Cookbooks, memoirs of culinary genius and food laughs (think Julie and Julia) are all on my list for summer reading. I’m just not sure which of these to open first!
My process for finding books I want to read:
Open up the Kindle and check out what samples I downloaded recently, then proceed to the book store and download more samples
Check out Amazon’s “people also bought this” category until I end up with a list of books on nutrition and diet, in which I’ve gone to far and need to turn back.
Add books I’m interested in to my wish list.
Research the library to see what’s available for pick-up or download (Marion county in Indiana has thousands of e-books with a surprising collection devoted to food)
Check out, request items and start reading.
I’m trying to stay on a budget of $20 or less spent on books per month. I received a $150 gift card in February and made it last until June, but now I’m on my own. However, the Indianapolis Public Library also has monthly book sales where I can pick up books for anywhere between 50 cents and 2 bucks. I really hope your city has something similar!
This is my current haul to get started on for July:
(I’ve prepped your Amazon wish list by linking you to all the book titles. You can thank me later)
The Preservation Kitchen by Paul Virant and Kate Leahy – the art of putting up food is coming back, and this book is the first authored by a Michelin-starred chef. Paul takes you through the history of why we can, how modern canning is much different than what we did in the 1850s, and discusses the science of how to preserve food. Each recipe has been tested for its PH level – the majority of recipes are safe for water-bath canning, but there are a few that must be pressure canned. These aren’t your typical canned recipes – Peach Saffron Jam, brussel sprouts sauerkraut, and beer jam are just a few I’m ready to try!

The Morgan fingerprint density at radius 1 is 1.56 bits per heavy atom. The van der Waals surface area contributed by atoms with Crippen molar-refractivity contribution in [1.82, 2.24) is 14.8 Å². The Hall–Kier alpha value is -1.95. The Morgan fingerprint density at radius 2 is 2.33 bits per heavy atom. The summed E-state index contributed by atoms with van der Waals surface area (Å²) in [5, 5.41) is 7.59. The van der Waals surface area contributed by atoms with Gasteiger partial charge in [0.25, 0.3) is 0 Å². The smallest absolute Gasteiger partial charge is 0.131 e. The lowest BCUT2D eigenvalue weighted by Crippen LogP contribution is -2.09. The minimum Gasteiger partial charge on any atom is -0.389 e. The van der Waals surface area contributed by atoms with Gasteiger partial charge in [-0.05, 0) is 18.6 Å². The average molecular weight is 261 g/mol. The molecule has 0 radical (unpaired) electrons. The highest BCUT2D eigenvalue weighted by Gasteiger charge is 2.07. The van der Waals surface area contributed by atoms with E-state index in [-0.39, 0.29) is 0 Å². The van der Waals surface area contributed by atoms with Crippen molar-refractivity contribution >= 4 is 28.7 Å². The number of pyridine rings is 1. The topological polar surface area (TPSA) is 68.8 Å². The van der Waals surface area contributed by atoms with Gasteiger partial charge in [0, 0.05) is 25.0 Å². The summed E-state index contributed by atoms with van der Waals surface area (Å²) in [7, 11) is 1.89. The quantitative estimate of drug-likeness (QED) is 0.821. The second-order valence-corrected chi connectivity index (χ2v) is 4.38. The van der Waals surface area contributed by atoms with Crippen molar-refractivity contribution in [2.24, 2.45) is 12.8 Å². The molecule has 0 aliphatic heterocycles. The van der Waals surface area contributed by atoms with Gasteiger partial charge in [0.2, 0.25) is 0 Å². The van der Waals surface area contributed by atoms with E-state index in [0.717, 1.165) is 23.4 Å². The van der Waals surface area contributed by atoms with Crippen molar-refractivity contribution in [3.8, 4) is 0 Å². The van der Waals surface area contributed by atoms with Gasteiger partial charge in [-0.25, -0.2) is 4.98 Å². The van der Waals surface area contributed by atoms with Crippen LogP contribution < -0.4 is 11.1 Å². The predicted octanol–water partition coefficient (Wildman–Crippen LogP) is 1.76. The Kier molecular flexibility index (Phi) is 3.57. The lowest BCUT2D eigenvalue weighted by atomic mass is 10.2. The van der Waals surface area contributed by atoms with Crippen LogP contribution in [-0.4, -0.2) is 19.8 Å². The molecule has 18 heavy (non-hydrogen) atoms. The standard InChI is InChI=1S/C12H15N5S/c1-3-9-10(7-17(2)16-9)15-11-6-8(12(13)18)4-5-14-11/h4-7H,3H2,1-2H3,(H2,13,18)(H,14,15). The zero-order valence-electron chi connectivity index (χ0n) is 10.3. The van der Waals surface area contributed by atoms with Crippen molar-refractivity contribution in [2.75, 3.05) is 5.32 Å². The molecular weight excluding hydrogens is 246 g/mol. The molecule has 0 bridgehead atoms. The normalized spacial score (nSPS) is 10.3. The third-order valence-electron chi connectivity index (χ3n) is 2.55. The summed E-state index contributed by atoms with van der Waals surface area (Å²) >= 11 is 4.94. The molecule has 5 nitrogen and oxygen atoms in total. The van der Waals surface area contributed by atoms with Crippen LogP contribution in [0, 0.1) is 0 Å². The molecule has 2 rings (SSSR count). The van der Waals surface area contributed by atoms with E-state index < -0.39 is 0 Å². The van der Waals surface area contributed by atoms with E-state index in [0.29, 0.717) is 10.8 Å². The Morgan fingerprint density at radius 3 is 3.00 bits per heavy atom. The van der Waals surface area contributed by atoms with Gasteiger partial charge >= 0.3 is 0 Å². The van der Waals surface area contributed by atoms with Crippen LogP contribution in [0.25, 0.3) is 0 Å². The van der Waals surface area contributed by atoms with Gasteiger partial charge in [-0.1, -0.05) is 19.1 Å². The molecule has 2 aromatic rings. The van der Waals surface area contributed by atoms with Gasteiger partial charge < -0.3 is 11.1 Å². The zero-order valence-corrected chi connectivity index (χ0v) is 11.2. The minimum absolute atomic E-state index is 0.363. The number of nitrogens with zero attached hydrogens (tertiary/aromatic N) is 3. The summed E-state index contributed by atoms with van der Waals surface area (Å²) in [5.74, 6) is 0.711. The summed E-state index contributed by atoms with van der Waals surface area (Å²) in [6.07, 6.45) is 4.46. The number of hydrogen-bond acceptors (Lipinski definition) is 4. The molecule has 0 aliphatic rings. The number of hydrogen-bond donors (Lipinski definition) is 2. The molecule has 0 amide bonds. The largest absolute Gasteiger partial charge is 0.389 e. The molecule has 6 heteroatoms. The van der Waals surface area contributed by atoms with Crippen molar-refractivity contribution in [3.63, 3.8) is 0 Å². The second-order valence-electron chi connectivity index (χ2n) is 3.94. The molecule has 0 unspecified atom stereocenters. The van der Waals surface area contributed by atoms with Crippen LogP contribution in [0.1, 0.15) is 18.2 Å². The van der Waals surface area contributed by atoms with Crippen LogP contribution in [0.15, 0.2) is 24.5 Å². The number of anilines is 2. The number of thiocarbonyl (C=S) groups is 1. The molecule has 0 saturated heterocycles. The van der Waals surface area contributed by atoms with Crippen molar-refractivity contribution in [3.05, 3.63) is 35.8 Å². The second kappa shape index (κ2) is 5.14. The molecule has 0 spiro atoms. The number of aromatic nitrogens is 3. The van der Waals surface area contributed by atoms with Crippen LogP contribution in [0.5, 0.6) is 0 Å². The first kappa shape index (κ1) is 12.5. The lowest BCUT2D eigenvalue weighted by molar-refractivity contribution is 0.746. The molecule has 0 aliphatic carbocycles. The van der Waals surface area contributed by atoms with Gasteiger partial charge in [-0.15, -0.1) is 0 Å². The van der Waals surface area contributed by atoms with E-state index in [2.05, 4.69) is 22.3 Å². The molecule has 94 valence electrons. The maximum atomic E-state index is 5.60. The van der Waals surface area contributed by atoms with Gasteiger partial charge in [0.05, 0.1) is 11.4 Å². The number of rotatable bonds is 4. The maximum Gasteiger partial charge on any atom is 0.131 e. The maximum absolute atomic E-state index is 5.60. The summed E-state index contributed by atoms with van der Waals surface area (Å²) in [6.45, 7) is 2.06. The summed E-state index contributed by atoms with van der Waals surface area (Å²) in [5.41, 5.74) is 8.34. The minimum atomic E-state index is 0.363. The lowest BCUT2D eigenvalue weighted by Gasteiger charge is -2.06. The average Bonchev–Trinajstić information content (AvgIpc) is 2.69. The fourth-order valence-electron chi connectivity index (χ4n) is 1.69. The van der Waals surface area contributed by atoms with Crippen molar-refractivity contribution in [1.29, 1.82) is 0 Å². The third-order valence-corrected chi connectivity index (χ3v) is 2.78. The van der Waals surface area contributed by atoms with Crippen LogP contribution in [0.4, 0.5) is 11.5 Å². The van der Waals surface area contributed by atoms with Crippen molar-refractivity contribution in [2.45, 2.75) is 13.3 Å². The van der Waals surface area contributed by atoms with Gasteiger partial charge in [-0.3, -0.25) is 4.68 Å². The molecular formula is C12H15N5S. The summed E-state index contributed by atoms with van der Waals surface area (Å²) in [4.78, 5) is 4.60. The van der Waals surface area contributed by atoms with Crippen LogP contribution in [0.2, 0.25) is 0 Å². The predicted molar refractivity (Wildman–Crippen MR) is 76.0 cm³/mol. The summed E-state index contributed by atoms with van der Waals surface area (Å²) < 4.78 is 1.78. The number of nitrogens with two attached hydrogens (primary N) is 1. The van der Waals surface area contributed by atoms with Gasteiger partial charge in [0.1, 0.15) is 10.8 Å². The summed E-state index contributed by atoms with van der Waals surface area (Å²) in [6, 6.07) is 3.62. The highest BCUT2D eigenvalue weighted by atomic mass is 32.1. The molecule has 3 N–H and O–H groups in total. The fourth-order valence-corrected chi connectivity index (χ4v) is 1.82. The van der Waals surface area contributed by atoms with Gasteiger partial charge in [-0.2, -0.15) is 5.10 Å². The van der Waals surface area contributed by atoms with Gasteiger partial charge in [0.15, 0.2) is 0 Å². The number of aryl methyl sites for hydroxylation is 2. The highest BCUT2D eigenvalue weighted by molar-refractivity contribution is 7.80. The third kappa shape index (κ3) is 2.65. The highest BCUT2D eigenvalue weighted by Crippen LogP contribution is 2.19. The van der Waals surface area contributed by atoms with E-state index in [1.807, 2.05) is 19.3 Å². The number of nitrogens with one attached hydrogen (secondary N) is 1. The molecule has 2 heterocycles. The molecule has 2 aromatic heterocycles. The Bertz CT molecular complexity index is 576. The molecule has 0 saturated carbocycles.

PLENTY: Vibrant Recipes from London’s Ottolenghi by Yotam Ottolenghi – This is packed with recipes where vegetables are the main ingredient. In an effort to add more veggies to our family’s diet (because right now they consist of cheese and beer) I grabbed this to see if there’s any twist to the usual preparations that might intrigue us to give something a try.
My Life in France by Julia Child – Julia’s been on my wish list for a while. I was a fan of her show growing up watching it on PBS after Sesame Street was over and even went to an opera inspired by Julia a few months ago (also with mom). I’m hoping that this book enlightens me more on Julia’s life and less of her recipes – don’t get me wrong, I almost picked up Master the Art of French Cooking at the library but hesitated because her recipes just haven’t grown on me yet. Maybe Julie and Julia just scared me too much. We’ll see.
Cleaving: A Story of Marriage, Meat and Obsession by Julie Powell – Appropriately following Julia Child is Cleaving, the follow-up novel to Julie and Julia. I’ve read not-so-good reviews on this but I’m interested in the story. It seems like what every food blogger is thinking about, meaning, what happens after I’m done writing? That was the problem with Julie’s project, it was short term (albeit 365 days) and she decided to depart from Julia Child and move to, what else, the world of butchery. I think it has potential. Hopefully her writing style is similar to her first book.
Tender at the Bone: Growing Up at the Table by Ruth Reichl – I’m really into female memoirs right now, but I’m also paying attention to how people write about themselves and food at the same time. Books are really really really really really long blogs, but they all tell a story that has a beginning, middle and end. Ruth’s novel was a recommendation through Amazon and I’ve seen it in other “best of food books” lists.
What’s on YOUR reading list?